Algeria said Wednesday three truck drivers had been killed in a bombing as they drove from Mauritania, an attack Algiers blamed on neighbouring Morocco, the official APS news agency said.
"Three Algerians were assassinated... in a barbaric strike on their trucks," Algeria's presidency said in a statement, quoted by APS.
It reported they had been travelling between the Mauritanian capital Nouakchott and the Algerian city of Ouargla.
"Several factors indicate that the Moroccan occupation forces in the Western Sahara carried out this cowardly assassination with a sophisticated weapon," the statement added.
The Western Sahara is 80 percent controlled by Morocco, which sees the former Spanish colony as an integral part of its own territory.
But its regional arch-rival Algeria has long hosted and supported the Polisario Front, which seeks full independence there.
The reported killings took place on Monday, but few details had emerged, and there had been no immediate comment from Rabat or Algiers.
The Algerian statement did not specify the exact location where the bombardment took place.
But Akram Kharief, editor of Algerian website Mena Defense, said that "the Algerian truckers were killed in Bir Lahlou", on a highway through the part of the Western Sahara controlled by the Polisario Front.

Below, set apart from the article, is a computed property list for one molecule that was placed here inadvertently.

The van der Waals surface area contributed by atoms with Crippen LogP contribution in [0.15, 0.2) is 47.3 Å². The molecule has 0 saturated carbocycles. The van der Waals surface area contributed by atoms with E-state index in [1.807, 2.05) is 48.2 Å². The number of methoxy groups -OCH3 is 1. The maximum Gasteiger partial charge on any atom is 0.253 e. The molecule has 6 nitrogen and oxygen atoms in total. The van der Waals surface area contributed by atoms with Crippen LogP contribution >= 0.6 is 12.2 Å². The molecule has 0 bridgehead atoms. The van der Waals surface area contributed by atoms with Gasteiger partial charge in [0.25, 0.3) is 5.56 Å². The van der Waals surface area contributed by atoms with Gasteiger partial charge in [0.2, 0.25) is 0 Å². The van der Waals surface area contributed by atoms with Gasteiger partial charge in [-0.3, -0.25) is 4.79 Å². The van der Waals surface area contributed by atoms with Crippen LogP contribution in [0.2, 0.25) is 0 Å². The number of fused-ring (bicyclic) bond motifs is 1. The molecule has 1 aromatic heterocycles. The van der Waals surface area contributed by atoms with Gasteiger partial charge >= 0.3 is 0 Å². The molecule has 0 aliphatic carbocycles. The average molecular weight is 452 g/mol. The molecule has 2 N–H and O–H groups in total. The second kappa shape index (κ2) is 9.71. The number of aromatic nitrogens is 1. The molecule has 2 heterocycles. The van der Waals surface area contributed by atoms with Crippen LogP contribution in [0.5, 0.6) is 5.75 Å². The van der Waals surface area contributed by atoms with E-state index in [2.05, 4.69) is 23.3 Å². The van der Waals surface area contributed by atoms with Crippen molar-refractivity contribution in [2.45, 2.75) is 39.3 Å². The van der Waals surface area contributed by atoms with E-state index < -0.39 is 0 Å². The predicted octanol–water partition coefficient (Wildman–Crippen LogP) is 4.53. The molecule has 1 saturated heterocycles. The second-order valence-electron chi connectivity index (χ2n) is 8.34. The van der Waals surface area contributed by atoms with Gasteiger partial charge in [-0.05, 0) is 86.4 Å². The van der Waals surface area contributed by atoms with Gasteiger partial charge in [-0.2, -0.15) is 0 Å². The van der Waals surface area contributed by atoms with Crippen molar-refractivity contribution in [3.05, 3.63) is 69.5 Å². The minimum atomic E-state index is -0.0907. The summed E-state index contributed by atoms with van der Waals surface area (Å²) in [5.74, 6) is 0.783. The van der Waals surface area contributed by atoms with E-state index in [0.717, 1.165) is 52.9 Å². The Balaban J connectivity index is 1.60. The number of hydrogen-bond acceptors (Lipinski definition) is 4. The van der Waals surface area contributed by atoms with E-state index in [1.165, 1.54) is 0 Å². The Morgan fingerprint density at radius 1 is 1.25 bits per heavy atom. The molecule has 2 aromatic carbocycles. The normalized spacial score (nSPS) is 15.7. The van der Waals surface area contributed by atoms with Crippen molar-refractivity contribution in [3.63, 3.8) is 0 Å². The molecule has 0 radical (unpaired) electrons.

The Polisario in November declared a three-decade ceasefire "null and void" after Moroccan forces broke up a blockade of a highway into Mauritania that the independence movement said was built in violation of a 1991 truce.
In August, Algeria broke off diplomatic ties with Morocco citing "hostile actions" -- charges Rabat dismissed.
On Friday, the United Nations Security Council called for renewed peace talks, in a resolution Algeria slammed as "fundamentally unbalanced".
UN Secretary-General Antonio Guterres warned that the situation in Western Sahara had "significantly deteriorated" over the past year.
Former US president Donald Trump broke with long-held diplomatic norms last year to recognise Morocco's claim to the territory as part of a quid pro quo for Rabat's normalisation of ties with Israel.
His successor Joe Biden's administration has not yet confirmed or rescinded the decision.